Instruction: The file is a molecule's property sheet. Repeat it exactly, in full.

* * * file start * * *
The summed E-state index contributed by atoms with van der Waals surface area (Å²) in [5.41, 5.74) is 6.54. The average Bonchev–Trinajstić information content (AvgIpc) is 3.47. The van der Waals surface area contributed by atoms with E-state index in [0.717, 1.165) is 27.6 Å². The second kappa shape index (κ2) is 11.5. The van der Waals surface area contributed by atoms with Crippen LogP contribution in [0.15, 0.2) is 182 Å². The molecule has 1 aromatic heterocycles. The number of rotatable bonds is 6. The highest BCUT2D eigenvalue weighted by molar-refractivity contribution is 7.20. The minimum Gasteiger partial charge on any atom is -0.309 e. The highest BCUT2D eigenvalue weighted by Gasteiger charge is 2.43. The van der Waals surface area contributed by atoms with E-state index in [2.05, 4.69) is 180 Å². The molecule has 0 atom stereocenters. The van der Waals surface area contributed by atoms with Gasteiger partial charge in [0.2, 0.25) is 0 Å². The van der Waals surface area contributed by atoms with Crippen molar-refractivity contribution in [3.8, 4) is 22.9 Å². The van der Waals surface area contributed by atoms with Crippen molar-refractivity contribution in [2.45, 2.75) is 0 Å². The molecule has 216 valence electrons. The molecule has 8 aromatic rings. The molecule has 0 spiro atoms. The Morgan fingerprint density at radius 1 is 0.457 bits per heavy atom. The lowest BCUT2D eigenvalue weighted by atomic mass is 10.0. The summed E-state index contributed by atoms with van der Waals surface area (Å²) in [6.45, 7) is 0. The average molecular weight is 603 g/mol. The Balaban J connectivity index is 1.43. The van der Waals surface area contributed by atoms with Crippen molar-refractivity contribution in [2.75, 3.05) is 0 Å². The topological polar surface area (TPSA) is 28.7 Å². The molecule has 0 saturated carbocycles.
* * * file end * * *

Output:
The summed E-state index contributed by atoms with van der Waals surface area (Å²) in [5.41, 5.74) is 6.54. The average Bonchev–Trinajstić information content (AvgIpc) is 3.47. The van der Waals surface area contributed by atoms with E-state index in [0.717, 1.165) is 27.6 Å². The second kappa shape index (κ2) is 11.5. The van der Waals surface area contributed by atoms with Crippen LogP contribution in [0.15, 0.2) is 182 Å². The molecule has 1 aromatic heterocycles. The number of rotatable bonds is 6. The highest BCUT2D eigenvalue weighted by molar-refractivity contribution is 7.20. The minimum Gasteiger partial charge on any atom is -0.309 e. The highest BCUT2D eigenvalue weighted by Gasteiger charge is 2.43. The van der Waals surface area contributed by atoms with E-state index in [2.05, 4.69) is 180 Å². The molecule has 0 atom stereocenters. The van der Waals surface area contributed by atoms with Gasteiger partial charge in [0.2, 0.25) is 0 Å². The van der Waals surface area contributed by atoms with Crippen molar-refractivity contribution in [3.8, 4) is 22.9 Å². The van der Waals surface area contributed by atoms with Crippen molar-refractivity contribution in [2.45, 2.75) is 0 Å². The molecule has 216 valence electrons. The molecule has 8 aromatic rings. The molecule has 0 spiro atoms. The Morgan fingerprint density at radius 1 is 0.457 bits per heavy atom. The lowest BCUT2D eigenvalue weighted by atomic mass is 10.0. The summed E-state index contributed by atoms with van der Waals surface area (Å²) in [6.45, 7) is 0. The average molecular weight is 603 g/mol. The Balaban J connectivity index is 1.43. The van der Waals surface area contributed by atoms with Crippen molar-refractivity contribution in [2.75, 3.05) is 0 Å². The topological polar surface area (TPSA) is 28.7 Å². The molecule has 0 saturated carbocycles.